If Paul’s thinking accurately represents the Gospel as Jesus intended it (which I believe it does), then what leads to destruction is relying on ourselves, and what leads to live is receiving grace as a gift—which seems to follow Jesus’ line of thinking in the prior verses.

The Question

So, the question remains: What really do you want from Christianity, a life of self-reliance and works-righteousness, or a life of freedom that comes from grace?


Feb 4 2011

What it means to be blessed

I grew up in a church who read from the Gospels each week (along with a passage from the Epistles, and the Old Testament). Sermons were sometimes based on the Epistles, but I seem to recall more coming from the Gospels. For one thing, the Gospels were stories, and even children could understand most of them. Secondly, I suspect that a lot of the impact came from the fact that the Gospels contained the words of Jesus, not simply words about Jesus.

I don’t recall any sermons having the message that as Christians, our lives would be a bed of roses. It’s actually hard to come up with this kind of belief if you actually read the Gospels. Jesus actually promises us quite a bit of trouble, when you come right down to it. And, as he lived as one of us for 30-plus years, and ended up being tortured and killed, I think he understood what he was talking about.

One of Jesus’ most famous sermons is the Sermon on the Mount, recorded in Matthew chapter 5. In a section known as the beatitudes, or the “blesseds,” Jesus says,

3 “Blessed are the poor in spirit, for theirs is the kingdom of heaven.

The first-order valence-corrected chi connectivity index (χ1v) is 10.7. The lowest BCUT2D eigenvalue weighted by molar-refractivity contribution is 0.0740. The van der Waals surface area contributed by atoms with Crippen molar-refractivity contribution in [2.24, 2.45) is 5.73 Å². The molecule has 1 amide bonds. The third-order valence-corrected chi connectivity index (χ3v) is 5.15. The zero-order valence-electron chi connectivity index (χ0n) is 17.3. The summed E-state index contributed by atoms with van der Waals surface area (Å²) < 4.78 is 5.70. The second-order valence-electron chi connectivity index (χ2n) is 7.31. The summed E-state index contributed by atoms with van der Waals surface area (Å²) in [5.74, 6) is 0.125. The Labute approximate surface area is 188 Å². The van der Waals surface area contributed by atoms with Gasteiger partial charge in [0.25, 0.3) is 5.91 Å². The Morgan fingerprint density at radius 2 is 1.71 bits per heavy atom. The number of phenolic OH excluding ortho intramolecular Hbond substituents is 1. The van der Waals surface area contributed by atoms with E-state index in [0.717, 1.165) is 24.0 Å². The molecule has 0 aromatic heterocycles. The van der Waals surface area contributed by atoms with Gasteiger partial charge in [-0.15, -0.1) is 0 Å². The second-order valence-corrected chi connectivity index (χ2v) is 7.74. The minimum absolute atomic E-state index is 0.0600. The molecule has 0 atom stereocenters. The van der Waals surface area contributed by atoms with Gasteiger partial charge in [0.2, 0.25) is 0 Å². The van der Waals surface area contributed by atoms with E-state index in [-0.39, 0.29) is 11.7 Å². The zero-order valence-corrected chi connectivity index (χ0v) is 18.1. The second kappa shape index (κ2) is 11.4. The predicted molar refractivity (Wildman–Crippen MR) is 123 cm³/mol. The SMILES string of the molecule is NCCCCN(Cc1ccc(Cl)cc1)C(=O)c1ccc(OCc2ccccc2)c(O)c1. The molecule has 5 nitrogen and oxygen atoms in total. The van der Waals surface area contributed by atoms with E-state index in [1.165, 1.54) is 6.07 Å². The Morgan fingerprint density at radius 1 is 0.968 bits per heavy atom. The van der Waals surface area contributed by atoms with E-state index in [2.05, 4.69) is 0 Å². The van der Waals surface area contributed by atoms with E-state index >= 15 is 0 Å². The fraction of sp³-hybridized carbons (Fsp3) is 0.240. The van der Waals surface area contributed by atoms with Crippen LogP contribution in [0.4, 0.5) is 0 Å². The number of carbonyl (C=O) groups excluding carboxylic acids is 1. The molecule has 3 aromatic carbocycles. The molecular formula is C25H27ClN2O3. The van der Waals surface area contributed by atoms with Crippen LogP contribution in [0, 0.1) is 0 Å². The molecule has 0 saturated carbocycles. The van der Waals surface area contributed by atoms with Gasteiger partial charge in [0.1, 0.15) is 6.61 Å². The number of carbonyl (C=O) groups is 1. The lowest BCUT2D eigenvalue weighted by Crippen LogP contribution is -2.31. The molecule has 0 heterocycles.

4 Blessed are those who mourn, for they will be comforted.
5 Blessed are the meek, for they will inherit the earth.
6 Blessed are those who hunger and thirst for righteousness, for they will be filled.
7 Blessed are the merciful, for they will be shown mercy.
8 Blessed are the pure in heart, for they will see God.
9 Blessed are the peacemakers, for they will be called children of God.
10 Blessed are those who are persecuted because of righteousness, for theirs is the kingdom of heaven.”

While some of the traits Jesus mentions are positive, such as being pure in heart, merciful and being a peacemaker, I don’t believe Jesus is saying that all of these are things to shoot for. Rather, he seems to be pointing out people who were personally suffering, or who were sacrificing their own good for the good of others. He did not meant that it is good to mourn or to be persecuted—in fact, the Lord’s Prayer teaches us to pray to be delivered from evil, which these things certainly are. While the beatitudes are promises of hope and the coming Kingdom, Jesus knew that even though the Kingdom of God was at hand (Matt. 3:2), for the present time there will be suffering.